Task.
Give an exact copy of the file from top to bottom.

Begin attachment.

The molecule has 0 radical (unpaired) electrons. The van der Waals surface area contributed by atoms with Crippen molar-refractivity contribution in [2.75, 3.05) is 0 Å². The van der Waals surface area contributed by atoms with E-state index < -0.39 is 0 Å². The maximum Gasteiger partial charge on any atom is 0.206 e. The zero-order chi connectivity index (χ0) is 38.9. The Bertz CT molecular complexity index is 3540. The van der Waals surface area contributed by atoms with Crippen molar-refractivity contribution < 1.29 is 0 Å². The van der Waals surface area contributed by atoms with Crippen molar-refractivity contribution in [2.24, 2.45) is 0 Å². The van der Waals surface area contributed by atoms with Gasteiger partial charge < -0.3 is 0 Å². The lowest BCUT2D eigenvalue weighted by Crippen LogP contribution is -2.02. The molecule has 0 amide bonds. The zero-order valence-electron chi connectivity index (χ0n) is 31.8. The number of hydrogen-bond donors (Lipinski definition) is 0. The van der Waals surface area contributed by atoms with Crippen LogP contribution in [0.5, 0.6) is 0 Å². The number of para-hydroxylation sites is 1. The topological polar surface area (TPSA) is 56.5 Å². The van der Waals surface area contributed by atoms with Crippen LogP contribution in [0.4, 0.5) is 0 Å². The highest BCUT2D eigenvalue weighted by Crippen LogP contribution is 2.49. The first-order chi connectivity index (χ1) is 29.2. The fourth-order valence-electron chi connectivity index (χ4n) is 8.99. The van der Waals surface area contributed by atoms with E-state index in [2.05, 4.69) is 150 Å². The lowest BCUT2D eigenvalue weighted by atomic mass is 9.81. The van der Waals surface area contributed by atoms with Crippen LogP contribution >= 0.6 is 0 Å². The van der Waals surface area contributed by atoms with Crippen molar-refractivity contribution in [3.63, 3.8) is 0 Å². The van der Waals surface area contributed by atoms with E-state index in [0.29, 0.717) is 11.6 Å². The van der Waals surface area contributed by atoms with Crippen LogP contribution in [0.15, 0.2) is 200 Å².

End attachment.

The molecule has 0 radical (unpaired) electrons. The van der Waals surface area contributed by atoms with Crippen molar-refractivity contribution in [2.75, 3.05) is 0 Å². The van der Waals surface area contributed by atoms with E-state index < -0.39 is 0 Å². The maximum Gasteiger partial charge on any atom is 0.206 e. The zero-order chi connectivity index (χ0) is 38.9. The Bertz CT molecular complexity index is 3540. The van der Waals surface area contributed by atoms with Crippen molar-refractivity contribution < 1.29 is 0 Å². The van der Waals surface area contributed by atoms with Crippen molar-refractivity contribution in [2.24, 2.45) is 0 Å². The van der Waals surface area contributed by atoms with Gasteiger partial charge < -0.3 is 0 Å². The lowest BCUT2D eigenvalue weighted by Crippen LogP contribution is -2.02. The molecule has 0 amide bonds. The zero-order valence-electron chi connectivity index (χ0n) is 31.8. The number of hydrogen-bond donors (Lipinski definition) is 0. The van der Waals surface area contributed by atoms with Crippen LogP contribution in [0.5, 0.6) is 0 Å². The number of para-hydroxylation sites is 1. The topological polar surface area (TPSA) is 56.5 Å². The van der Waals surface area contributed by atoms with Crippen LogP contribution in [0.4, 0.5) is 0 Å². The highest BCUT2D eigenvalue weighted by Crippen LogP contribution is 2.49. The first-order chi connectivity index (χ1) is 29.2. The fourth-order valence-electron chi connectivity index (χ4n) is 8.99. The van der Waals surface area contributed by atoms with E-state index in [2.05, 4.69) is 150 Å². The lowest BCUT2D eigenvalue weighted by atomic mass is 9.81. The van der Waals surface area contributed by atoms with Crippen LogP contribution >= 0.6 is 0 Å². The van der Waals surface area contributed by atoms with Crippen molar-refractivity contribution in [3.63, 3.8) is 0 Å². The van der Waals surface area contributed by atoms with E-state index in [0.29, 0.717) is 11.6 Å². The van der Waals surface area contributed by atoms with Crippen LogP contribution in [0.15, 0.2) is 200 Å².